IT’S THE time of year when many Brits load the car and set off for summer holidays in Europe — yet new research suggests most could do with brushing up on their continental driving rules.
A survey by the dash cam maker Nextbase revealed 40% of respondents had driven from the UK to mainland Europe, yet 65% of them failed to correctly identify five roads signs that are used in countries including France, Germany and Spain.
Many of those quizzed said they spend plenty of time behind the wheel in Europe however: three out of five (60%) of those who took part said they have driven 300 miles to their destination, which is roughly the distance between London and Paris.
A quarter (25%) of those who participated in the poll said they have even more experience of driving in Europe, claiming to have embarked on journeys across the Channel of 500 miles or more — suggesting some Brits wouldn’t be put off by the idea of driving from London to places like Turin (572 miles), Geneva (614 miles), Bordeaux (646 miles) or Berlin (681 miles).
Want to see how you’d have fared in the Nextbase survey? We’ve replicated it below, including the same wording for the multiple choice options:
Of the signs that stumped UK drivers in the Nextbase survey, the least recognised was the one marking the end of speed limit restrictions on Germany’s autobahn motorways. Three-quarters (75%) of those polled weren’t able to correctly identify the sign, with Nextbase saying many of the people who got it wrong seemed to get it mixed up with the UK’s national speed limit symbol.
The lack of understanding of European road signs is concerning, says Nextbase, as so many Brits travel to mainland Europe every year. Figures from the Office for National Statistics show 75% of the 71.7m overseas visits made by UK residents in 2018 were to other European Union member states.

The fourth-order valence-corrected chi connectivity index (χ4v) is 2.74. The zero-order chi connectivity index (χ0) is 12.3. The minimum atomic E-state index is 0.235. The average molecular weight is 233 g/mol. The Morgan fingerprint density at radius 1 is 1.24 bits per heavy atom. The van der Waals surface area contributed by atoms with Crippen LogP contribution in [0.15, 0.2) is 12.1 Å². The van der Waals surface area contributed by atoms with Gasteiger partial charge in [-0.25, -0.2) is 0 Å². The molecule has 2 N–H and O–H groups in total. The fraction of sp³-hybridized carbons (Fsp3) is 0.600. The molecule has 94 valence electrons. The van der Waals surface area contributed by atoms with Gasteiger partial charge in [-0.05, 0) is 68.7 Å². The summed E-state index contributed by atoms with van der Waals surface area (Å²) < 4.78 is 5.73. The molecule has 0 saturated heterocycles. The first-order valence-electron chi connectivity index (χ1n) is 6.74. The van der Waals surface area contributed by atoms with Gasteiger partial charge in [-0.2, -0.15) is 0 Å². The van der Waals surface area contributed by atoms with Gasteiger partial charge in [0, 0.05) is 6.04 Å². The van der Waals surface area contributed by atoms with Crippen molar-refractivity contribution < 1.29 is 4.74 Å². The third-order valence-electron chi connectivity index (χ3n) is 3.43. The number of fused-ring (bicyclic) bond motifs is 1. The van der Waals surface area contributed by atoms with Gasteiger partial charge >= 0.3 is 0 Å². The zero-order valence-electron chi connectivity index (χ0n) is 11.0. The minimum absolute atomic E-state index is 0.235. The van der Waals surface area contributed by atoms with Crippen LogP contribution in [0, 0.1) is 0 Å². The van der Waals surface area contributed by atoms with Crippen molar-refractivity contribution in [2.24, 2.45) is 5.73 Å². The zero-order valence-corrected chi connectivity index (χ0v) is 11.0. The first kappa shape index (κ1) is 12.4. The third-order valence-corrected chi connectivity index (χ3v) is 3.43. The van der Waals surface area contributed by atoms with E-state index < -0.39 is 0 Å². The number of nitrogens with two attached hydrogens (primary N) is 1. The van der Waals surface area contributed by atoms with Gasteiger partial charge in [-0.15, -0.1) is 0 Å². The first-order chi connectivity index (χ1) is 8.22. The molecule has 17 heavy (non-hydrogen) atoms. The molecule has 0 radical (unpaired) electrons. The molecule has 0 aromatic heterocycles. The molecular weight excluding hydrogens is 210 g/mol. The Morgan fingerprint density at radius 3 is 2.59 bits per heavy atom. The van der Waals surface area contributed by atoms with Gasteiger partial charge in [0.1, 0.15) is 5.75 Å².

With the latest Department for Transport figures stating around 40.7m Brits held a full UK driving licence as of May 2019, Nextbase claims there could be as many as 16m motorists who aren’t sufficiently prepared for foreign roads.
The survey revealed that a quarter of drivers had been involved in vehicle collisions abroad, with half of them being serious enough for local police forces to intervene.
In instances involving local constabularies, a third of drivers said they felt they’d been poorly treated by law enforcement “solely for not being from that country”.
Nextbase’s poll isn’t the first to suggest some British drivers may need to familiarise themselves with overseas driving rules. In 2018, a survey of motorists who had come back from a trip in continental Europe found more than half of them couldn’t name a single piece of equipment you need to have in your car when driving in France.
At the time of writing, it’s unclear if British motorists will still be able to drive in mainland Europe as freely as they can now, due to the ongoing uncertainties over the UK’s departure from, and future relationship with, the European Union. In the event of a no-deal Brexit on October 31 this year, the Department for Transport has advised that UK drivers may require an International Driving Permit before they make their way abroad.